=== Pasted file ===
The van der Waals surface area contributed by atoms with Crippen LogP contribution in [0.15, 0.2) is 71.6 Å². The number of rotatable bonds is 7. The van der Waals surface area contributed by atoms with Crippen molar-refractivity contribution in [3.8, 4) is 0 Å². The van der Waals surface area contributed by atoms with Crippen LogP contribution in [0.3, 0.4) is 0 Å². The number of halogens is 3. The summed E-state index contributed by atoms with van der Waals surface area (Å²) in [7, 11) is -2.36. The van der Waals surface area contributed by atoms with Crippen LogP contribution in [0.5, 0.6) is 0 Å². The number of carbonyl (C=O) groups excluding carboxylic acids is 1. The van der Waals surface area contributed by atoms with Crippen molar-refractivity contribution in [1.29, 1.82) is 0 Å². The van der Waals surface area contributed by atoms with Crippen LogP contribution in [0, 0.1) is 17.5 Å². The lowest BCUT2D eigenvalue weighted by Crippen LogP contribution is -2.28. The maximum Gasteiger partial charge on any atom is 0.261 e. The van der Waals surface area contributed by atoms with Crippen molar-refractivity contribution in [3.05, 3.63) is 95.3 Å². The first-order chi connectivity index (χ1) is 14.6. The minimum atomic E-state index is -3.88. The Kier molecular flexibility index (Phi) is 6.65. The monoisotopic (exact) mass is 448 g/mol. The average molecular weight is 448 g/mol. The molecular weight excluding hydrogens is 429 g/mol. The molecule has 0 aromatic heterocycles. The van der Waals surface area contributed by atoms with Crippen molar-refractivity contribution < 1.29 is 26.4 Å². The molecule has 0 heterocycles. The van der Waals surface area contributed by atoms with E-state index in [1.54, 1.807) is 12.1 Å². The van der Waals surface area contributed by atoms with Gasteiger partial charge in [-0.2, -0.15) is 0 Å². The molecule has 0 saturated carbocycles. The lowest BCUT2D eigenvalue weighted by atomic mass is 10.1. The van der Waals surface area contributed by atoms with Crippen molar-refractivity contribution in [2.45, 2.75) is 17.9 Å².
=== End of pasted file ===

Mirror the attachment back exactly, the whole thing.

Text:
The van der Waals surface area contributed by atoms with Crippen LogP contribution in [0.15, 0.2) is 71.6 Å². The number of rotatable bonds is 7. The van der Waals surface area contributed by atoms with Crippen molar-refractivity contribution in [3.8, 4) is 0 Å². The van der Waals surface area contributed by atoms with Crippen LogP contribution in [0.3, 0.4) is 0 Å². The number of halogens is 3. The summed E-state index contributed by atoms with van der Waals surface area (Å²) in [7, 11) is -2.36. The van der Waals surface area contributed by atoms with Crippen LogP contribution in [0.5, 0.6) is 0 Å². The number of carbonyl (C=O) groups excluding carboxylic acids is 1. The van der Waals surface area contributed by atoms with Crippen molar-refractivity contribution in [1.29, 1.82) is 0 Å². The van der Waals surface area contributed by atoms with Crippen LogP contribution in [0, 0.1) is 17.5 Å². The lowest BCUT2D eigenvalue weighted by Crippen LogP contribution is -2.28. The maximum Gasteiger partial charge on any atom is 0.261 e. The van der Waals surface area contributed by atoms with Crippen molar-refractivity contribution in [3.05, 3.63) is 95.3 Å². The first-order chi connectivity index (χ1) is 14.6. The minimum atomic E-state index is -3.88. The Kier molecular flexibility index (Phi) is 6.65. The monoisotopic (exact) mass is 448 g/mol. The average molecular weight is 448 g/mol. The molecular weight excluding hydrogens is 429 g/mol. The molecule has 0 aromatic heterocycles. The van der Waals surface area contributed by atoms with Crippen molar-refractivity contribution < 1.29 is 26.4 Å². The molecule has 0 heterocycles. The van der Waals surface area contributed by atoms with E-state index in [1.54, 1.807) is 12.1 Å². The van der Waals surface area contributed by atoms with Gasteiger partial charge in [-0.2, -0.15) is 0 Å². The molecule has 0 saturated carbocycles. The lowest BCUT2D eigenvalue weighted by atomic mass is 10.1. The van der Waals surface area contributed by atoms with Crippen molar-refractivity contribution in [2.45, 2.75) is 17.9 Å².